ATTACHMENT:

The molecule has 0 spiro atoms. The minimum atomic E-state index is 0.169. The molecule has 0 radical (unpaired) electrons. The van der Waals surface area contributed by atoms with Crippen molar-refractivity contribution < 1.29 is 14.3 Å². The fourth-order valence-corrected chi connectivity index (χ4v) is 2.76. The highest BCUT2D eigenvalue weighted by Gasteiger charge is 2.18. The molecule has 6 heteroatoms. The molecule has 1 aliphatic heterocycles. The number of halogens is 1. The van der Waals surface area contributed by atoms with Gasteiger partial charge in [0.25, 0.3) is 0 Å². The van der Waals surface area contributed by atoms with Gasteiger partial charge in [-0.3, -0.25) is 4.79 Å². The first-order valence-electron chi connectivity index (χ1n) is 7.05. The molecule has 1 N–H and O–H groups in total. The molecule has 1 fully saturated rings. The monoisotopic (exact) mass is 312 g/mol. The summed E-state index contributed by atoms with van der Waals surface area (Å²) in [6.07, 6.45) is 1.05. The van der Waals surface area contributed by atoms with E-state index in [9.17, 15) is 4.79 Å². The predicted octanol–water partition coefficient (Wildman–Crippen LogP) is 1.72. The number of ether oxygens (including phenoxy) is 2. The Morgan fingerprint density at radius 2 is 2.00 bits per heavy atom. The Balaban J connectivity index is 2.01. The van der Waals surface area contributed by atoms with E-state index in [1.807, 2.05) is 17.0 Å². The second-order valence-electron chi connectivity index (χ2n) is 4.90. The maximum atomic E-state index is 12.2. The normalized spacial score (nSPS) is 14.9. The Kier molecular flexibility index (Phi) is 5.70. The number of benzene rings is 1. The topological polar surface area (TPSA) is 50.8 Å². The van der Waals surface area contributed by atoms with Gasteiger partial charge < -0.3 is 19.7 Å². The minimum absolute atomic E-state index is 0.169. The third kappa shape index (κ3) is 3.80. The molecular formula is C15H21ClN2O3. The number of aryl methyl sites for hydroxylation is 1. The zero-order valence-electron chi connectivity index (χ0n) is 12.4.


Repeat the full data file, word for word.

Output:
The molecule has 0 spiro atoms. The minimum atomic E-state index is 0.169. The molecule has 0 radical (unpaired) electrons. The van der Waals surface area contributed by atoms with Crippen molar-refractivity contribution < 1.29 is 14.3 Å². The fourth-order valence-corrected chi connectivity index (χ4v) is 2.76. The highest BCUT2D eigenvalue weighted by Gasteiger charge is 2.18. The molecule has 6 heteroatoms. The molecule has 1 aliphatic heterocycles. The number of halogens is 1. The van der Waals surface area contributed by atoms with Gasteiger partial charge in [0.25, 0.3) is 0 Å². The van der Waals surface area contributed by atoms with Gasteiger partial charge in [-0.3, -0.25) is 4.79 Å². The first-order valence-electron chi connectivity index (χ1n) is 7.05. The molecule has 1 N–H and O–H groups in total. The molecule has 1 fully saturated rings. The monoisotopic (exact) mass is 312 g/mol. The summed E-state index contributed by atoms with van der Waals surface area (Å²) in [6.07, 6.45) is 1.05. The van der Waals surface area contributed by atoms with E-state index in [9.17, 15) is 4.79 Å². The predicted octanol–water partition coefficient (Wildman–Crippen LogP) is 1.72. The number of ether oxygens (including phenoxy) is 2. The Morgan fingerprint density at radius 2 is 2.00 bits per heavy atom. The Balaban J connectivity index is 2.01. The van der Waals surface area contributed by atoms with E-state index in [1.807, 2.05) is 17.0 Å². The second-order valence-electron chi connectivity index (χ2n) is 4.90. The maximum atomic E-state index is 12.2. The normalized spacial score (nSPS) is 14.9. The Kier molecular flexibility index (Phi) is 5.70. The number of benzene rings is 1. The topological polar surface area (TPSA) is 50.8 Å². The van der Waals surface area contributed by atoms with Gasteiger partial charge < -0.3 is 19.7 Å². The minimum absolute atomic E-state index is 0.169. The third kappa shape index (κ3) is 3.80. The molecular formula is C15H21ClN2O3. The number of aryl methyl sites for hydroxylation is 1. The zero-order valence-electron chi connectivity index (χ0n) is 12.4.